DOKU:TECH’s second and final day at the Albanian League of Prizren was a day of inspiration and entrepreneurs. If on the first day the audience could learn what can (incredibly) be done through new technologies, the second day was about how to put those ideas into a nice package, and sell them to the world. Startups, investment, and venture were some of the words we heard most from the speakers, who included entrepreneurs, startup accelerators and investors.
Kosovo 2.0 brings you the key messages from day two of this high-tech conference, featuring speakers Jan Ërik-Nyrövaara, Arikia Millikan, Max Gurvits, Lane Becker, and Esther Dyson.
Jan Ërik-Nyrövaara: “Luck doesn’t come by accident.”
Jan Ërik-Nyrövaara of Helsinki Ventures, had to fire some of his company’s employees. "Did you ever have the situation where your company has no more funds and somebody needed to do something?" he asked. A few hands rose. For the entrepreneur, who sees technology as something "rational," that was a hard moment. After making the cuts, his company had to keep going but the remaining employees were overtaken by pessimism: "They were not working overtime anymore, they were losing faith and looking for another job." He had an idea which may seem a little naive; but it worked.
One day he got all of his employees together and screened an excerpt from the movie “Any Given Day,” in which Al Pacino plays the role of an American football coach giving a super-motivating, passionate speech about being a team and doing something amazing. For Ërik-Nyrövaara, a football lover, the video was all about one thing that he cares about most: execution.
For the startups director, an idea is everything, but it is the way in which we bring it 'alive' that determines whether it will be successful or not. "When you compare the value of an idea to the value of execution, you actually see that even the bad idea is actually quite valuable with a good execution,” he said. “But a better idea with bad execution, makes a less valuable result."
He also imparted some advice for future entrepreneurs in the audience, including: "Luck doesn't come by accident; it's a result of relentless work."
Arikia Millikan: “If we neglect the 50 percent of the population, we won’t go to Mars.”
Arikia Millikan says that she could have been a genius. She was only a few points away from that category after testing her IQ but believes that the question, ‘What is democracy?’ complicated her result. Millikan is instead a tech journalist, educated in Psychology.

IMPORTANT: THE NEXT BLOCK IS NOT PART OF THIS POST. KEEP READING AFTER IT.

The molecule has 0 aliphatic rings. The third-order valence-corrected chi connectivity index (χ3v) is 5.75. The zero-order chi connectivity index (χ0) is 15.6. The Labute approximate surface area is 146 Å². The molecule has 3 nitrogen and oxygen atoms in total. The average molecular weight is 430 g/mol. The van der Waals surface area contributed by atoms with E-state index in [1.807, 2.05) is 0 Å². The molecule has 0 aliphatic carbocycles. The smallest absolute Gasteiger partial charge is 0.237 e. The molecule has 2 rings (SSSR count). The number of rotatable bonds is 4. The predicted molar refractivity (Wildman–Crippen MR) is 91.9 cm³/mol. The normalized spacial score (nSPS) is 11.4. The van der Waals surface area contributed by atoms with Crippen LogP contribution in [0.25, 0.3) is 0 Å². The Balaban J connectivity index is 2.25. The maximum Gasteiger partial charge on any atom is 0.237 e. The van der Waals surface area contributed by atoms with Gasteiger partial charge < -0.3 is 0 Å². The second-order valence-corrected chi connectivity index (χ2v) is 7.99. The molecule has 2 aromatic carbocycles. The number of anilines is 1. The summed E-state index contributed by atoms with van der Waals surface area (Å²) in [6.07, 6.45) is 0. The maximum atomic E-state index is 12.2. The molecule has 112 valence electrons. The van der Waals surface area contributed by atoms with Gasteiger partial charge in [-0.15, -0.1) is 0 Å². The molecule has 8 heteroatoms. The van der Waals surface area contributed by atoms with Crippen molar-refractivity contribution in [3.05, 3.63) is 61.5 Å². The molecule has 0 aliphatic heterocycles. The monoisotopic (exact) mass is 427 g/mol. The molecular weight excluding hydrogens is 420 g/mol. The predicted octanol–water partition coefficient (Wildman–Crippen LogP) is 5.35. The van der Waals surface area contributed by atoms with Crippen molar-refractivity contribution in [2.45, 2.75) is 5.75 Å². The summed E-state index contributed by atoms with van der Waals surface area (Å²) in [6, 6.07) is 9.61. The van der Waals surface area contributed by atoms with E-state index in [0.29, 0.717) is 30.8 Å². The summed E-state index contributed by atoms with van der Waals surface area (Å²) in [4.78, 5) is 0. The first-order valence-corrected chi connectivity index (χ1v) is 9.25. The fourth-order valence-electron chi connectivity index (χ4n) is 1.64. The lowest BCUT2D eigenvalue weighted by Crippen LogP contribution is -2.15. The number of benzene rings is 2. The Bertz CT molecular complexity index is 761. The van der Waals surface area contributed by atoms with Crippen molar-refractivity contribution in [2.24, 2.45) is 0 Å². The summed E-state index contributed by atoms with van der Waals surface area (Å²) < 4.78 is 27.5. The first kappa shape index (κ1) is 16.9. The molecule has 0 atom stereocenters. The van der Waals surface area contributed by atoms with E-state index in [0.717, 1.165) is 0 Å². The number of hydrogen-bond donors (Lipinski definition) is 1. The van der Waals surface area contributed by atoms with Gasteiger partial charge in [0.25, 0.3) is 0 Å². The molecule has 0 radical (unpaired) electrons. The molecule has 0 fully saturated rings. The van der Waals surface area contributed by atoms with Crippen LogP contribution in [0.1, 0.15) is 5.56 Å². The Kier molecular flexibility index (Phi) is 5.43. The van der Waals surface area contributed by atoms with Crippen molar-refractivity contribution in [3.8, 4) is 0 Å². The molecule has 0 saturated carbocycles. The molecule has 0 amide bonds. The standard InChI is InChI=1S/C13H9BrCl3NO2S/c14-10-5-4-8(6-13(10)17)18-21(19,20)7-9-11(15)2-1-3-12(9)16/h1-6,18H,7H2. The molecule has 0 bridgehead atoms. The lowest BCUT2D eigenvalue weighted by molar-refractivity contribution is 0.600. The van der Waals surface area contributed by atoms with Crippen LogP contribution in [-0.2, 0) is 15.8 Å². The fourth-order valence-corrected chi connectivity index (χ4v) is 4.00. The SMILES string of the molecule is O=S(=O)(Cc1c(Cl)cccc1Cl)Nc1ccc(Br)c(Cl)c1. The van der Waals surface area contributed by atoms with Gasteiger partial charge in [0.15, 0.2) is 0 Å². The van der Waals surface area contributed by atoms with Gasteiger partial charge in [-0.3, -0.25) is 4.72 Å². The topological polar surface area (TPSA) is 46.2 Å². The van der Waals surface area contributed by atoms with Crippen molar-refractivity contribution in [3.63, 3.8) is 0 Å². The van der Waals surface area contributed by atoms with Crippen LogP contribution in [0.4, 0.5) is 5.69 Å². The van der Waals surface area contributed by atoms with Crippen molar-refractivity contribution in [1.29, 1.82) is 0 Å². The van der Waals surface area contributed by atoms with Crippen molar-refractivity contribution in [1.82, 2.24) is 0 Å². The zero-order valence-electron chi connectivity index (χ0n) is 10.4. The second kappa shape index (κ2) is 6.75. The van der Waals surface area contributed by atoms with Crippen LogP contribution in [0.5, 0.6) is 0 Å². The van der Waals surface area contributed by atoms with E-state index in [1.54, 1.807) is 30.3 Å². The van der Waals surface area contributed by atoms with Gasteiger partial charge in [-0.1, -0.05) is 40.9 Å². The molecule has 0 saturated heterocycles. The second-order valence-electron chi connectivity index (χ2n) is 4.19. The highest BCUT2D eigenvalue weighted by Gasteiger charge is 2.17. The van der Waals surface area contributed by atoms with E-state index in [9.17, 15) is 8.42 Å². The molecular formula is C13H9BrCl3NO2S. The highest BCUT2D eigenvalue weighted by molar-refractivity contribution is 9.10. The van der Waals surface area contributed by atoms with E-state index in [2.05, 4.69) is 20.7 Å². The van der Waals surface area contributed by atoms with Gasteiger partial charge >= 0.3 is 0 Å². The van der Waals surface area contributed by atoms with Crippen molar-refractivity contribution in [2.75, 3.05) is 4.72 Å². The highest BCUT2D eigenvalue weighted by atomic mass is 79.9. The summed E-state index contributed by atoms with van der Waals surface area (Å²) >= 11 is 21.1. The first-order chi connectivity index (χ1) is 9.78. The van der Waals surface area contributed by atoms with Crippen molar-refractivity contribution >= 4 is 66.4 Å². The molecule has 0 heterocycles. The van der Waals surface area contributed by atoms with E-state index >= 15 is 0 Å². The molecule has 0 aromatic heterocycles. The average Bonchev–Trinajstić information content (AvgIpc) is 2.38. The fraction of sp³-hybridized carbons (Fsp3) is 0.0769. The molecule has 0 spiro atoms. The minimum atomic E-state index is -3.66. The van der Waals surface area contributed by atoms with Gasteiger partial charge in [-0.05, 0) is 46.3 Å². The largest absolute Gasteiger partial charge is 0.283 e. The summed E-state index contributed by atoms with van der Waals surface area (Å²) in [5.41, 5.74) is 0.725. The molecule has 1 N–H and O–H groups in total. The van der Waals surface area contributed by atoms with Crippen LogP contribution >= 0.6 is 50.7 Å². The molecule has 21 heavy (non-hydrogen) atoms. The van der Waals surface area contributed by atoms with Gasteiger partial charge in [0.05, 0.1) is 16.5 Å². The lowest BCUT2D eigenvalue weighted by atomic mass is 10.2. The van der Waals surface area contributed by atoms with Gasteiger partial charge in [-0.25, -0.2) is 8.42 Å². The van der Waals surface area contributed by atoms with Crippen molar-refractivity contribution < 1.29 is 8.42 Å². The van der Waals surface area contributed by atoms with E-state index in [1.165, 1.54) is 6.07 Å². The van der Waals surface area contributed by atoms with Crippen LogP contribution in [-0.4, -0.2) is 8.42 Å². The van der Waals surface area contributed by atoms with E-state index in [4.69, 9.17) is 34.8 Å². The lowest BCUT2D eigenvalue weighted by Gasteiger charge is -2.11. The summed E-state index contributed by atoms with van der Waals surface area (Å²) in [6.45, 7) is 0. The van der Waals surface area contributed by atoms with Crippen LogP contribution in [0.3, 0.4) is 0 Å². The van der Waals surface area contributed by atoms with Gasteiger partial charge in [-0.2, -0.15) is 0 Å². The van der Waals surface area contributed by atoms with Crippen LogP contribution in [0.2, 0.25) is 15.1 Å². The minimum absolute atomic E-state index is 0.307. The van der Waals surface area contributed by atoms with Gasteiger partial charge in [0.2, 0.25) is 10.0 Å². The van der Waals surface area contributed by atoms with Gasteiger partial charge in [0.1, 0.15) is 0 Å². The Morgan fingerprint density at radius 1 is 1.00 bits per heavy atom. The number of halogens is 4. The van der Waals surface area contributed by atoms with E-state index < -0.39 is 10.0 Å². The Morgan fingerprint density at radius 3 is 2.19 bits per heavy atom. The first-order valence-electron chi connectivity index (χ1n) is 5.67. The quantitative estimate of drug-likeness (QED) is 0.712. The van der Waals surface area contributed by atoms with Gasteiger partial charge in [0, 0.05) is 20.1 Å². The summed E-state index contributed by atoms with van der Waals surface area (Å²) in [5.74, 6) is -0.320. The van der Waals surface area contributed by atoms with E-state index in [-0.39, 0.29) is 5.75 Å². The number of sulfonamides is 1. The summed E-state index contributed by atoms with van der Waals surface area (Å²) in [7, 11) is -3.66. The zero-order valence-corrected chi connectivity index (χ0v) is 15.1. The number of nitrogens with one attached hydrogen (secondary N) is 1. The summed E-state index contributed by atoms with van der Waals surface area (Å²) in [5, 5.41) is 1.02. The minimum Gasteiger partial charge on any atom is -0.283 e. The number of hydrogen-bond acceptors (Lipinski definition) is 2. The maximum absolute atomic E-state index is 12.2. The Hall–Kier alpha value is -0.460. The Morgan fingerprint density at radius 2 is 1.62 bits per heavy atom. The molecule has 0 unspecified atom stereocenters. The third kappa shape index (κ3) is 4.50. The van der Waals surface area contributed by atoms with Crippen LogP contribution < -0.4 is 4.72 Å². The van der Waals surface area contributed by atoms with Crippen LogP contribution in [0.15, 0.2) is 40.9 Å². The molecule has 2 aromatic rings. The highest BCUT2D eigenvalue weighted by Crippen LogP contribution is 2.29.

She says she could have cured cancer as she was very committed to biomedical technology studies. But something came across her path that led her to stop pursuing this dream: sexual violence.
“I got stalked by a fellow classmate, and it made me not want to go to class, because I was afraid; later on, I encountered sexual harassment from a professor… So I threw my education into the garbage and started journalism.”
Millikan’s adventure had just started. As a tech fan, and after trying, unsuccessfully, to convince Wired magazine editors to create a section with a greater gender perspective, she decided to create her own articles. She formed a collective of tech-savy women, and together they started to produce the content that they wanted to consume, and selling it to publications. To Millikan it was clear why that move needed to be made and she started her talk with some questions to help convey her reasoning to the audience:
“When you go to bars do you ever order a beer, and then drink half of it, and leave half of it on the table? When you go the doctor and he checks your eyes, do you stop him when he gets to the second, and say, it's fine I only need one of them? When you go to take money from the ATM, do you take some banknotes and leave some there, because you don’t want them? No, right? So then, why would you ever put yourself in a position where you are neglecting 50 percent of the workforce in the world? Because that's what's happening!”
Millikan went on to talk about the feelings that women have when working in technology, and other male-dominated environments. “It’s all about perception,” she said, and the perception is that women aren’t present. She concluded with the same passion that was evident throughout her talk: “We have to challenge our biases; we have to act; we can't just sit back and allow women to be outside the equation; because if we do, we won't cure cancer, and we won't go to Mars…”
Max Gurvits: “A small country can become very good at something small but significant.”
Max Gurvits came to talk about how to make the most of the Balkans. “How many people are there in the Balkans? Fortyeight million,” Gurvits began. According to him, that’s really a lot more than we think. “And they have more things in common than differences,” he remarked.
Gurvits, who has lived all over the world including the USA, Russia and across Europe, built a successful company and sold it in the Netherlands. He now cares about certain startups which he sees as having a future and in which he invests; he co-founded one of the biggest regional tech acceleration programs and seed funds through his organization Teres Angels.